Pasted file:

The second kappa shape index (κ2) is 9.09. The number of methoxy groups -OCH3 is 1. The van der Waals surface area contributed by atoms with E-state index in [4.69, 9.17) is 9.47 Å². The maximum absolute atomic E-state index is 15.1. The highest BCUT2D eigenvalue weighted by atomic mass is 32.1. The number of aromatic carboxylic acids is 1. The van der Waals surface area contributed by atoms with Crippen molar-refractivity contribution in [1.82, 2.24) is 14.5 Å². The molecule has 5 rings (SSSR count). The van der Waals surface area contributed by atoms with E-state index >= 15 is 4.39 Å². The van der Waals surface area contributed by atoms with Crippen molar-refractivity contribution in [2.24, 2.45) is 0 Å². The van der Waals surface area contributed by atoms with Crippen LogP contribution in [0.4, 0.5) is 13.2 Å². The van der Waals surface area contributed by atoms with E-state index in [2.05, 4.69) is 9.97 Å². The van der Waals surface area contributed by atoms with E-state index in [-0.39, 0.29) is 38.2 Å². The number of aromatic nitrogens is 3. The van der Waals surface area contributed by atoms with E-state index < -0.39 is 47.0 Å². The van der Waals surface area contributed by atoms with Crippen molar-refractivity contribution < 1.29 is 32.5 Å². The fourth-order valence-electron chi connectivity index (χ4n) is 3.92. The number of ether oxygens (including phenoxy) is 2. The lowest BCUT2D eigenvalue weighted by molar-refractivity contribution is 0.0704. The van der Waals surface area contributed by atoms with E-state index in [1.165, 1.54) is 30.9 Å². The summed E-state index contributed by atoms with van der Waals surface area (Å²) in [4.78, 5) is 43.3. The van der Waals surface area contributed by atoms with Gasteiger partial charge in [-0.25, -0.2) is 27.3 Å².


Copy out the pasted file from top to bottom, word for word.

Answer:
The second kappa shape index (κ2) is 9.09. The number of methoxy groups -OCH3 is 1. The van der Waals surface area contributed by atoms with E-state index in [4.69, 9.17) is 9.47 Å². The maximum absolute atomic E-state index is 15.1. The highest BCUT2D eigenvalue weighted by atomic mass is 32.1. The number of aromatic carboxylic acids is 1. The van der Waals surface area contributed by atoms with Crippen molar-refractivity contribution in [1.82, 2.24) is 14.5 Å². The molecule has 5 rings (SSSR count). The van der Waals surface area contributed by atoms with E-state index >= 15 is 4.39 Å². The van der Waals surface area contributed by atoms with Crippen molar-refractivity contribution in [2.24, 2.45) is 0 Å². The van der Waals surface area contributed by atoms with Crippen LogP contribution in [0.4, 0.5) is 13.2 Å². The van der Waals surface area contributed by atoms with E-state index in [2.05, 4.69) is 9.97 Å². The van der Waals surface area contributed by atoms with E-state index in [-0.39, 0.29) is 38.2 Å². The number of aromatic nitrogens is 3. The van der Waals surface area contributed by atoms with E-state index < -0.39 is 47.0 Å². The van der Waals surface area contributed by atoms with Crippen molar-refractivity contribution < 1.29 is 32.5 Å². The fourth-order valence-electron chi connectivity index (χ4n) is 3.92. The number of ether oxygens (including phenoxy) is 2. The lowest BCUT2D eigenvalue weighted by molar-refractivity contribution is 0.0704. The van der Waals surface area contributed by atoms with E-state index in [1.165, 1.54) is 30.9 Å². The summed E-state index contributed by atoms with van der Waals surface area (Å²) in [4.78, 5) is 43.3. The van der Waals surface area contributed by atoms with Gasteiger partial charge in [-0.25, -0.2) is 27.3 Å².